Seeking solutions for soil salinity



Salinity. Even though it doesn’t capture the attention it did in years past, it’s not going away, and still presents a significant problem for many farmers in the Northern Agricultural Region.

For almost 20 years, the team at the Northern Agricultural Catchments Council (NACC) has been working with local farmers to help them reduce the impacts of soil salinity on farm sites throughout the region.

In a continuation of that effort, two new salinity-amelioration sites have recently been initiated under NACC’s ‘Pilot to Test Carbon Driven Solutions to Salinity’ project.

These sites have been dubbed “multi-purpose” – as they will not only reduce the impact of salinity, but will also lead to increases in biodiversity, provide food and shelter for livestock, and provide a potential source of income from carbon credits.

NACC’s Carbon Farming Coordinator Sarah Jeffery said the new sites were an exciting addition to the project.

“Both sites are situated in saline areas – one  in a river system in Ogilvie, and the other on the edge of the Yarra Yarra lakes near Three Springs,” she said.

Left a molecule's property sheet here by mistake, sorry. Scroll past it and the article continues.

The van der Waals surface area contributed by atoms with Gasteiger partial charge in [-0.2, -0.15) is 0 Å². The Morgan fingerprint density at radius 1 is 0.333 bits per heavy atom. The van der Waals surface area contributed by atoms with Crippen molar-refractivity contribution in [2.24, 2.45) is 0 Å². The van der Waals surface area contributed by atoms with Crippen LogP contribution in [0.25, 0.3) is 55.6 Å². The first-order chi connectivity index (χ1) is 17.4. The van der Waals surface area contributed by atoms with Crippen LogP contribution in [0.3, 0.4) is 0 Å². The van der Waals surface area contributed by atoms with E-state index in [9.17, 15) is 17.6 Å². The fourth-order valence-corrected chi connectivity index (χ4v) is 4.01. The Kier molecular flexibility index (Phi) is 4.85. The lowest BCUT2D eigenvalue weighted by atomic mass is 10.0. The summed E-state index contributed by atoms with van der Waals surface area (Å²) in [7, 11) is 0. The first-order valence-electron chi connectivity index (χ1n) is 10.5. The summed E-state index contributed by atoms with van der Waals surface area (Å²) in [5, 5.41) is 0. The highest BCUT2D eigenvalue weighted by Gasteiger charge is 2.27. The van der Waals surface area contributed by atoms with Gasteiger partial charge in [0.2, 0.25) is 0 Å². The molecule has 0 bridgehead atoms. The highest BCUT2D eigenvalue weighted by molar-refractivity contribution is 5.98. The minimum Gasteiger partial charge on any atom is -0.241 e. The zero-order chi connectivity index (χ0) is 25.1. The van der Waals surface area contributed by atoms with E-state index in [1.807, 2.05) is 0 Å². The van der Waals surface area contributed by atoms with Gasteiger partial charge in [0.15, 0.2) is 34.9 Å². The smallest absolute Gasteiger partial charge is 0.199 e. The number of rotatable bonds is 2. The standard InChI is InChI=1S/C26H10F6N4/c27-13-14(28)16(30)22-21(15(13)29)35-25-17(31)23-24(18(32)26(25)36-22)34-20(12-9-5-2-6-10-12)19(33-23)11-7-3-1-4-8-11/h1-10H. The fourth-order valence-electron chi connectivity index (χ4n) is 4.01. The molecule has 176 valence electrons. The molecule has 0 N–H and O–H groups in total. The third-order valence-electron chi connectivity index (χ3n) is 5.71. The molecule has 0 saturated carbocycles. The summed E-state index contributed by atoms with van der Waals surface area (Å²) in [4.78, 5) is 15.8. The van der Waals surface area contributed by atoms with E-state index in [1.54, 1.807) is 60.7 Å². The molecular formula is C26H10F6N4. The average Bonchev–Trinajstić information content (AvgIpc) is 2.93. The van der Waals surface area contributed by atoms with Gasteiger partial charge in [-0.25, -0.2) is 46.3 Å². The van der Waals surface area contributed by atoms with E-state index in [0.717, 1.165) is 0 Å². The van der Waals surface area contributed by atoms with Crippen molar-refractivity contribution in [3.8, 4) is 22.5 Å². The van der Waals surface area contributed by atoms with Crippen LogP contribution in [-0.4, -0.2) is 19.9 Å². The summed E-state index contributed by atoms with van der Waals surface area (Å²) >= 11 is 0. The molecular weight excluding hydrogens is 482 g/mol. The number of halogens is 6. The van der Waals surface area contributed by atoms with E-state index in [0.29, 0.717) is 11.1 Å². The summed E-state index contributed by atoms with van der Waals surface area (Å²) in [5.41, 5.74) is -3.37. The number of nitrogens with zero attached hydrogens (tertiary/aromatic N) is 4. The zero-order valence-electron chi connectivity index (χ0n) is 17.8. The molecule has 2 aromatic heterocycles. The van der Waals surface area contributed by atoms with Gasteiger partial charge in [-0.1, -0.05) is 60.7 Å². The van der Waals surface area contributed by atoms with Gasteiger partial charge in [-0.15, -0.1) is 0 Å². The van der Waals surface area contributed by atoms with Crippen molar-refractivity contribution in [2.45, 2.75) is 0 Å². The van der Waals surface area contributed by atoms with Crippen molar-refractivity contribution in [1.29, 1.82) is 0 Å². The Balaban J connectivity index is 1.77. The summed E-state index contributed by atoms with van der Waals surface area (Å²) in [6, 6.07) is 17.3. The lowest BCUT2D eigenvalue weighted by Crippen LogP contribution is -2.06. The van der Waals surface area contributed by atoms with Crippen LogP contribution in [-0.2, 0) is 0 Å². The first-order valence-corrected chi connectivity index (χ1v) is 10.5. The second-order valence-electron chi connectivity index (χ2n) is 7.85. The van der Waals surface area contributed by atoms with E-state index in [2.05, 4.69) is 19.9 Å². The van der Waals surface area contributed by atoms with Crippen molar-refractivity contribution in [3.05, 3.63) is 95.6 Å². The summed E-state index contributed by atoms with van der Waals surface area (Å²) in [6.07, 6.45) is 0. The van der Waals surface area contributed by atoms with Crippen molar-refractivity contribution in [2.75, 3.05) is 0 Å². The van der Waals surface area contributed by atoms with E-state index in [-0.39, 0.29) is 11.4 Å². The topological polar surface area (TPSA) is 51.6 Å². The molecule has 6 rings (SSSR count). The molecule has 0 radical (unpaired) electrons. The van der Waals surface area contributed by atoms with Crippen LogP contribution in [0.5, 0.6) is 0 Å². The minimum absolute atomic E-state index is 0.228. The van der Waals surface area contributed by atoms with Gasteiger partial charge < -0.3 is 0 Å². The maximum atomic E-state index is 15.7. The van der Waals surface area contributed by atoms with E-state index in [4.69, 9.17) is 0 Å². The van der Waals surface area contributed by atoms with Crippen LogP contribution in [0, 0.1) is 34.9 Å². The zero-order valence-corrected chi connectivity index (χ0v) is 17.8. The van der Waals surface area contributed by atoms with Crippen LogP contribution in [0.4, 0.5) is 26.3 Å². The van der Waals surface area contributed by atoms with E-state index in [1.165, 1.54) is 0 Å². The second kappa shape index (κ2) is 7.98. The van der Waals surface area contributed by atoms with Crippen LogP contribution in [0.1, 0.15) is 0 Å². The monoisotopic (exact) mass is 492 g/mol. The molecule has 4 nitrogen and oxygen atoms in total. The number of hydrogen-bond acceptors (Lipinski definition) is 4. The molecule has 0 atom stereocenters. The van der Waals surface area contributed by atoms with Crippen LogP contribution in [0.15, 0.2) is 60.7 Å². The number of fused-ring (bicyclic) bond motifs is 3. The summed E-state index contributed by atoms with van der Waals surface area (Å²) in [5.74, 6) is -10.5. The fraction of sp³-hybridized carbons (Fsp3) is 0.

“Both sites are relatively bare of vegetation, and in need of rehabilitation.  They will be revegetated this winter with a variety of salt-tolerant trees and shrubs that are suited to their specific areas – which will ultimately benefit both native biodiversity and livestock.”

NACC’s ‘Pilot to Test Carbon Driven Solutions to Salinity’ project is funded by the West Australian Government.

For more information about the project, please contact Sarah Jeffery at or 0419 364 965.

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